OFCOM says Big Brother comment was offensive


Campaigners have welcomed the broadcasting watchdog’s decision to overturn its own ruling and condemn the use of offensive, disablist language on a Channel 4 show.

Footballer-turned-actor Vinnie Jones caused outrage when he “joked” on Celebrity Big Brother’s Big Mouth (BBBM) – on Channel 4’s sister channel E4 – that presenter Davina McCall walked “like a retard”, with McCall laughing and replying: “I do not walk like a retard.”

Channel 4 eventually apologised, but campaigners were shocked when Ofcom failed to uphold complaints about the incident.

Ofcom had argued that the word was used as part of “light hearted banter” and not “with the intention to describe or offend members of society with learning difficulties”.

But nine people with learning difficulties signed a letter protesting at the decision and several of them delivered it to Ofcom’s headquarters.

Now Ofcom’s broadcasting review committee has concluded that the comments in January were “clearly capable of causing offence” and could be viewed as “ridiculing those with a physical or learning difficulty”.

The committee said it was “particularly concerned” that McCall had repeated the “retard” comment “without any apparent recognition of its potential to cause offence”.

It also said that Channel 4’s failure to air an apology later in the show suggested “a lack of understanding” of how offensive the comments were.

The committee concluded that the incident “breached generally accepted standards”.

Because Channel 4 removed the comments from the show’s on-demand version, apologised in writing, and took measures to ensure such an incident did not happen again on BBBM, Ofcom said it would not impose any sanctions, such as a fine.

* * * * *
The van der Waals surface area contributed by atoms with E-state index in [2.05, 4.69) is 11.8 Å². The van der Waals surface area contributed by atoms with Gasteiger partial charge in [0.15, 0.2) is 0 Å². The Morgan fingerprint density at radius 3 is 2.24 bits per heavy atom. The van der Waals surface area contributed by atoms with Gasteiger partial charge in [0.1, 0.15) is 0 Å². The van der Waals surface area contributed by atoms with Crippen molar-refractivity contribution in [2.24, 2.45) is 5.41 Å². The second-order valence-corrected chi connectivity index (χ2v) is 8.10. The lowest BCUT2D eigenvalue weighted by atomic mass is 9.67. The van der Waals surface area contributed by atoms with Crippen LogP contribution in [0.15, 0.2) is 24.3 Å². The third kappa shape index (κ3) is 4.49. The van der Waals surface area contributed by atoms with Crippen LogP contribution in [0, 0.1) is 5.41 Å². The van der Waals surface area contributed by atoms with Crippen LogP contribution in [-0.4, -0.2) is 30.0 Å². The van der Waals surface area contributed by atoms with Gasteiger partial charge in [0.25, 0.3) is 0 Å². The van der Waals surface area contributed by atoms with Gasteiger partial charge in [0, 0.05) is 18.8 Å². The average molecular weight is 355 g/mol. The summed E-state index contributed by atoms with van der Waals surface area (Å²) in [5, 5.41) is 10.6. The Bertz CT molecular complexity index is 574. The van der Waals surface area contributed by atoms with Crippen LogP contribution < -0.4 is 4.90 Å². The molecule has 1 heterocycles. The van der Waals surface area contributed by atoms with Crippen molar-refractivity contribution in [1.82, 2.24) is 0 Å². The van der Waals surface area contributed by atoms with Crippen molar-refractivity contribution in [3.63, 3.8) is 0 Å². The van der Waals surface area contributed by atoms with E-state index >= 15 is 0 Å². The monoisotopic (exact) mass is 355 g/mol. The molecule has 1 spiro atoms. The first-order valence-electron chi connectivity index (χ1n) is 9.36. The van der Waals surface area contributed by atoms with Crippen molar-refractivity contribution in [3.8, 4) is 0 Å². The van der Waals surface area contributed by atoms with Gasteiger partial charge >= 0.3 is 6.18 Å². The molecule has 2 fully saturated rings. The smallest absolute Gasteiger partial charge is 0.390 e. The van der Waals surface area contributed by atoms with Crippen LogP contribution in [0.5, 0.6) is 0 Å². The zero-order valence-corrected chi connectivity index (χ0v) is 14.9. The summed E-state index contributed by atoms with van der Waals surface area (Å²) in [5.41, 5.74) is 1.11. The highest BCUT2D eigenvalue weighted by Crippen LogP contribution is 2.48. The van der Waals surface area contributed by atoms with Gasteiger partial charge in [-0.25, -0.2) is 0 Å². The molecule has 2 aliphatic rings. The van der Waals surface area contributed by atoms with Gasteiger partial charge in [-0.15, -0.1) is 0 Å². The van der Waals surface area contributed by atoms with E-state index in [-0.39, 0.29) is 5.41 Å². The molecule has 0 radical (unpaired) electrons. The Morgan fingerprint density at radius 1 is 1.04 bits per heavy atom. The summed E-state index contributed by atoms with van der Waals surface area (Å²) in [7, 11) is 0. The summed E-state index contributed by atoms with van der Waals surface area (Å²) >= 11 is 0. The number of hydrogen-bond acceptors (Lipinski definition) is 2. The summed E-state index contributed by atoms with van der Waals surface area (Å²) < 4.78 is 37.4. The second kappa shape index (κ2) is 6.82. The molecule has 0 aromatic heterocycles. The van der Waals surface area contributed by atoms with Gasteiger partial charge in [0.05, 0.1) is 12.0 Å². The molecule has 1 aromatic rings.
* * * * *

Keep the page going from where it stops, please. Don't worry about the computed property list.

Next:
Jackie Ryan, one of the people with learning difficulties who delivered the letter to Ofcom, said she was “very happy” at Ofcom’s decision, but that it was “about time”.

She said it had been a “good idea” to deliver the letter so the watchdog could “see what they did wrong”.

She added: “Channel 4 should take responsibility and make sure they do not do it again.”

Louise Wallis, policy and campaigns officer for the charity Respond, who supported the protesters, said she was “delighted” at the decision.

She said: “Most crucially, they have accepted that the word ‘retard’ can be offensive, whether or not directed at a person with a learning difficulty.”

Channel 4 said it had “never sought to defend the use of the word retard” and regretted that Jones’ comment was “allowed to go unchecked” in “the heat of the moment during a live programme”. 

26 May 2010


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